Getting to Tanzania

Taking the family to Tanzania for a safari has been a pipe dream for a long time, but living in Spain has afforded us the opportunity to go and we couldn’t pass it up!  Getting there, though, is easier said than done.   The best flight options ended up being a red eye out of Madrid on Ethiopian airlines, through Addis Ababa in Ethiopia, and finally into Kilimanjaro airport in Arusha, Tanzania.  It was not so very bad as we mostly slept on the first flight – it had an unexpected stop in Malta for gas, perhaps it’s cheaper fuel – and landed in the morning in Addis Ababa.  The Addis airport is not the most boring airport I’ve been in, but its certainly quite dull and oddly organized.  We bought some water and passed our few hours of a layover reading on the kindle and listening to audiobooks.

I’ve found, travelling with my kids that focusing on reading is a way better time waster than videos. Via our library access, I downloaded a handful of audiobooks onto the One Click digital app on my old iPhone.  I also downloaded some new readers onto my kindle for Avi, and updated some books onto Zoe’s kindle for her to read.  Using their imaginations to listen or read stories keeps them more focused and involved; plus, for the digital space on my phone an 8 hour audio book is way smaller than multiple movies.  I highly recommend this no screen time (save for the kindle) method of traveling with kids.

Our flight from Addis to Kilimanjaro was just a couple hours and uneventful other than Bryan’s excitement over riding in a new airplane – the 787 Dreamliner.  It was super super nice!  Disregard all that crap I just wrote about screen time…. well, not completely, but on this airplane we each had an entertainment console in the seat in front so everyone was digitally occupied.  It is pretty nice when its at the cost of the airline.  The highlight for Avi, however, was the dimming windows.  No shades in this plane, instead there is a button that causes the window to tint itself blue.  Wild!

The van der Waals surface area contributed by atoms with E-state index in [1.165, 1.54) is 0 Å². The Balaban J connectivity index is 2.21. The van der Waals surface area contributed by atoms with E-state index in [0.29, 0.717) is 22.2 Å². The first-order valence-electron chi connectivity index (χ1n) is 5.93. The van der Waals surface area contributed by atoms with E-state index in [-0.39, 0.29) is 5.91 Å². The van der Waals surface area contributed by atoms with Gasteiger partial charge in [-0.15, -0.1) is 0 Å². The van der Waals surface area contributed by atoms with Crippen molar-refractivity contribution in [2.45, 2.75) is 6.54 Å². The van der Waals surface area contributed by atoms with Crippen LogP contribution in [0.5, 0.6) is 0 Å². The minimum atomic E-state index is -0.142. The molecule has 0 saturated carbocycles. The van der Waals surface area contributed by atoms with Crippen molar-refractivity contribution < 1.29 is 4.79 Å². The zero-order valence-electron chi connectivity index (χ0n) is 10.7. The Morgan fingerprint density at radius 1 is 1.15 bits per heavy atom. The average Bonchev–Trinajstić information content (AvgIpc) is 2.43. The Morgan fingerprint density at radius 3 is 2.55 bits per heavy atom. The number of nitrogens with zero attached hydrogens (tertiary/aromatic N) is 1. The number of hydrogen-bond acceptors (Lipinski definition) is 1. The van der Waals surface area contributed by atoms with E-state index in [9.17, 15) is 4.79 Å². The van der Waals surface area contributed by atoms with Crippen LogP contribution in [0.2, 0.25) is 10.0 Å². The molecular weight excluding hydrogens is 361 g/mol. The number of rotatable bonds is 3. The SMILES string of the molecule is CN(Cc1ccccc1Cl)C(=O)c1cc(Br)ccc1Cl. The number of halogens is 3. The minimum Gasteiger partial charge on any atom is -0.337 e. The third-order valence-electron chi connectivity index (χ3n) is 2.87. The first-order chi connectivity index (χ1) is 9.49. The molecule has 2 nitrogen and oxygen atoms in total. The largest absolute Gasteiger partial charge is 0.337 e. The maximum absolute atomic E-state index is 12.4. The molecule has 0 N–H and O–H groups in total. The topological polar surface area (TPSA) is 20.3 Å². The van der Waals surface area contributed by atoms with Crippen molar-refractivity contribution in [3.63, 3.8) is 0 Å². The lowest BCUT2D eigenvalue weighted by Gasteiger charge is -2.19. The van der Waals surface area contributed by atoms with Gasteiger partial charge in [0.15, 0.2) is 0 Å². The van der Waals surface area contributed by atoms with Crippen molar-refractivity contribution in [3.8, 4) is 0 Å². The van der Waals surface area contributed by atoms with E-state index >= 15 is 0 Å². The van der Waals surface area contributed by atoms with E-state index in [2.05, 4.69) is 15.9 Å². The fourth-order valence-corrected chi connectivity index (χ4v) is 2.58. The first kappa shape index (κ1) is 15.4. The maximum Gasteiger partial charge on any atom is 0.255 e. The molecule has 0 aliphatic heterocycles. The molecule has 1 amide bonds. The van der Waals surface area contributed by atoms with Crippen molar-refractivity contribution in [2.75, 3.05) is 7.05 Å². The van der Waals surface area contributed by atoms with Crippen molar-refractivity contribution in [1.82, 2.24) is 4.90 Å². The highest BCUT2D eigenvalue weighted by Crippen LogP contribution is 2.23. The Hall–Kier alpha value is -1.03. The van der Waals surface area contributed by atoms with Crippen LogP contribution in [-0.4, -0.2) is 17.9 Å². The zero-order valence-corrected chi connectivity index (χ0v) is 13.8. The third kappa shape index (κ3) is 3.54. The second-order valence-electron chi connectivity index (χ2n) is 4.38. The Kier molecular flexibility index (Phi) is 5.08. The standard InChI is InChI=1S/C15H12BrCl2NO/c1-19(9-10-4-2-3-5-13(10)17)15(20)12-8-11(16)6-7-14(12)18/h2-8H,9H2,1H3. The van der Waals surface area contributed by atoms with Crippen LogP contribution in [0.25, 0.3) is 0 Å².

I made him untint the window as we neared Kilimanjaro to see the peak of Kili and Mt. Meru poking up through their drapes of cloud.  After landing we found ourselves in a slightly confusing set of lines for visa’s and immigration. I pre printed and filled our visa forms, so that step was eliminated but we still needed to do arrival cards and stand in the visa line to pay:  $100 each since we are Americans, all others pay $50 (this is not uncommon, but kinda sucks).  After paying for it, we needed the line to acquire the visa, and then the immigration lines.  Took a while, and one particular white bearded French old man was pretty peeved about the whole thing and started ranting in French, very loudly, then stood in line behind the kids and I.  Ugh.  He went on and on and I really expected security to take him out, but I guess he made it through as we saw him a few days later at the Serengeti.

Outside of immigration we snatched our single suitcase – we brought an actual rolly suitcase this time instead of backpacks to keep all our stuff in one bag.  It is an old blue one I got from the Osan thrift store for $5 with the sole intention of moving to Spain, then pawned it off to my sister Bethany, who recently surprised me for my birthday by flying down to Spain to return it (among other things).  Seemed like a good bag to take and potentially destroy without caring; though it held up like a champ.

Our driver from Bobby Tours ( was there to retrieve us and we drove out into the African sun.  Past sunflower fields and boys herding goats and cows, we drove an hour or so to Arusha to finalize our bill with the tour agency at their office.  From there we were taken to Songota Falls Lodge for the evening – a hotel I booked for our first night.

It was wonderful, up in the cool misty foothills of Mt. Meru, and surrounded by jungle.  As we settled for the evening Avi spotted monkeys right outside our window and Bryan was so excited he rushed out for pictures. Our room was a round stone hut with a thatched roof, a big full size bed and a rustic bunk for the kids.  The grounds were pretty and groomed with banana trees and flowers,  plus both a mean dog and a nice dog to play with.  There were amazing murals painted on the walls and the artist completed one while we were there.   Ms. Joyce, the proprietress, was a very kind and attentive woman dressed in the colorful clothes of the area; she had her helper bring us a charcoal burning pot for the room as a chill had set in by evening time.  Exhausted from a day of travel and the previous evening on a plane, we enjoyed dinner at the lodge’s outside dining room and were introduced to a delicious avocado salad,  potato soup, injera bread, and lentils.  By nightfall it was downright cold outside, but toasty warm under our wool blankets.  We slept well and woke bright and excited for the start of our safari the next day.


  1. I enjoyed reading your blog. What a trip! I am so glad you are getting to see all the sights. Grandma

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